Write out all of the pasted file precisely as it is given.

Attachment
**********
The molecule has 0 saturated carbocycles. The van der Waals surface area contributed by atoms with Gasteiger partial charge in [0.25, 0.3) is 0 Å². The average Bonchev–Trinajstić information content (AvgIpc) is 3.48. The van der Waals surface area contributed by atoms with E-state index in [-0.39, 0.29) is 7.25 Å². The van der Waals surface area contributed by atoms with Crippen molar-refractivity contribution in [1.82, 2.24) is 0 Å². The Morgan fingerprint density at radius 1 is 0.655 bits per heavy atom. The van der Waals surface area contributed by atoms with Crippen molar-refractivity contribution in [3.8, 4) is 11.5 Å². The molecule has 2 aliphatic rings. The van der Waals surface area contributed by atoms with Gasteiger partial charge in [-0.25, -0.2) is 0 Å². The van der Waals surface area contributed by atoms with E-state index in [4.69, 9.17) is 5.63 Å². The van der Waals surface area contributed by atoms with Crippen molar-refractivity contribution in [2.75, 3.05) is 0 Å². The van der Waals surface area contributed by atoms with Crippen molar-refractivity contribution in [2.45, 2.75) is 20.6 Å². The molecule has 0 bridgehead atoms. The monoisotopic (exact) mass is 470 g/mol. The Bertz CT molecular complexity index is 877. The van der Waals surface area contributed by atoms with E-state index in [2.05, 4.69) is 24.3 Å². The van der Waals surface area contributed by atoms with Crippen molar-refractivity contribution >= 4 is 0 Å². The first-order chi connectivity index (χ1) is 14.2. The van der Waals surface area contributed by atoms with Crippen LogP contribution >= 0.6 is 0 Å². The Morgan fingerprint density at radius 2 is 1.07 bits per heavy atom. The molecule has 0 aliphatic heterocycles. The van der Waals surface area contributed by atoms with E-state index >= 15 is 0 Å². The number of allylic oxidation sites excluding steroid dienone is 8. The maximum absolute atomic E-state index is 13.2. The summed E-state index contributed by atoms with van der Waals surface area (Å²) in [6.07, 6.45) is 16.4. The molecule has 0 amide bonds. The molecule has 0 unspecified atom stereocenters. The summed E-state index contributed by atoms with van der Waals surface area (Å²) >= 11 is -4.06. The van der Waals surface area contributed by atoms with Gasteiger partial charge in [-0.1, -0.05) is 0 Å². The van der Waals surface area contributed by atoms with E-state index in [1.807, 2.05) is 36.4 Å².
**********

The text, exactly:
The molecule has 0 saturated carbocycles. The van der Waals surface area contributed by atoms with Gasteiger partial charge in [0.25, 0.3) is 0 Å². The average Bonchev–Trinajstić information content (AvgIpc) is 3.48. The van der Waals surface area contributed by atoms with E-state index in [-0.39, 0.29) is 7.25 Å². The van der Waals surface area contributed by atoms with Crippen molar-refractivity contribution in [1.82, 2.24) is 0 Å². The Morgan fingerprint density at radius 1 is 0.655 bits per heavy atom. The van der Waals surface area contributed by atoms with Crippen molar-refractivity contribution in [3.8, 4) is 11.5 Å². The molecule has 2 aliphatic rings. The van der Waals surface area contributed by atoms with Gasteiger partial charge in [-0.25, -0.2) is 0 Å². The van der Waals surface area contributed by atoms with E-state index in [4.69, 9.17) is 5.63 Å². The van der Waals surface area contributed by atoms with Crippen molar-refractivity contribution in [2.75, 3.05) is 0 Å². The van der Waals surface area contributed by atoms with Crippen molar-refractivity contribution in [2.45, 2.75) is 20.6 Å². The molecule has 0 bridgehead atoms. The monoisotopic (exact) mass is 470 g/mol. The Bertz CT molecular complexity index is 877. The van der Waals surface area contributed by atoms with E-state index in [2.05, 4.69) is 24.3 Å². The van der Waals surface area contributed by atoms with Crippen molar-refractivity contribution >= 4 is 0 Å². The first-order chi connectivity index (χ1) is 14.2. The van der Waals surface area contributed by atoms with Crippen LogP contribution >= 0.6 is 0 Å². The Morgan fingerprint density at radius 2 is 1.07 bits per heavy atom. The molecule has 0 aliphatic heterocycles. The van der Waals surface area contributed by atoms with E-state index >= 15 is 0 Å². The number of allylic oxidation sites excluding steroid dienone is 8. The maximum absolute atomic E-state index is 13.2. The summed E-state index contributed by atoms with van der Waals surface area (Å²) in [6.07, 6.45) is 16.4. The molecule has 0 amide bonds. The molecule has 0 unspecified atom stereocenters. The summed E-state index contributed by atoms with van der Waals surface area (Å²) >= 11 is -4.06. The van der Waals surface area contributed by atoms with Gasteiger partial charge in [-0.1, -0.05) is 0 Å². The van der Waals surface area contributed by atoms with E-state index in [1.807, 2.05) is 36.4 Å².